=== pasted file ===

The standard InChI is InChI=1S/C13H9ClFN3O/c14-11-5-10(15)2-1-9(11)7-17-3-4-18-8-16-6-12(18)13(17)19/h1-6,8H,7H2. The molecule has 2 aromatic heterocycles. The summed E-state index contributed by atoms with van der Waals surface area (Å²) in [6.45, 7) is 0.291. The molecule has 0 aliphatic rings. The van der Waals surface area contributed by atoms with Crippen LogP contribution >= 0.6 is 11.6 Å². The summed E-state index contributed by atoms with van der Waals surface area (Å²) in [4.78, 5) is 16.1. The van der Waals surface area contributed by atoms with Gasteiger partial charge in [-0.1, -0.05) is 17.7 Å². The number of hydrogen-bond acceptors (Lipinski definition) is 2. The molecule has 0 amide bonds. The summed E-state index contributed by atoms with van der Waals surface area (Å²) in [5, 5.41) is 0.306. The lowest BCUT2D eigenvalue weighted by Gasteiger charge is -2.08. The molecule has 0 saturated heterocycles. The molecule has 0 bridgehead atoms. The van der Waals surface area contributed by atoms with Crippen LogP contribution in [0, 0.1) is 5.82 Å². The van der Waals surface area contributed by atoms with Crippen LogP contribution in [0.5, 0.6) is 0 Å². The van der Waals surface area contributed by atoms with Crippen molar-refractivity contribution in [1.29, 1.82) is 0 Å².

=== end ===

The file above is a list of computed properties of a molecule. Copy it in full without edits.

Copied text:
The standard InChI is InChI=1S/C13H9ClFN3O/c14-11-5-10(15)2-1-9(11)7-17-3-4-18-8-16-6-12(18)13(17)19/h1-6,8H,7H2. The molecule has 2 aromatic heterocycles. The summed E-state index contributed by atoms with van der Waals surface area (Å²) in [6.45, 7) is 0.291. The molecule has 0 aliphatic rings. The van der Waals surface area contributed by atoms with Crippen LogP contribution >= 0.6 is 11.6 Å². The summed E-state index contributed by atoms with van der Waals surface area (Å²) in [4.78, 5) is 16.1. The van der Waals surface area contributed by atoms with Gasteiger partial charge in [-0.1, -0.05) is 17.7 Å². The number of hydrogen-bond acceptors (Lipinski definition) is 2. The molecule has 0 amide bonds. The summed E-state index contributed by atoms with van der Waals surface area (Å²) in [5, 5.41) is 0.306. The lowest BCUT2D eigenvalue weighted by Gasteiger charge is -2.08. The molecule has 0 saturated heterocycles. The molecule has 0 bridgehead atoms. The van der Waals surface area contributed by atoms with Crippen LogP contribution in [0, 0.1) is 5.82 Å². The van der Waals surface area contributed by atoms with Crippen LogP contribution in [0.5, 0.6) is 0 Å². The van der Waals surface area contributed by atoms with Crippen molar-refractivity contribution in [1.29, 1.82) is 0 Å².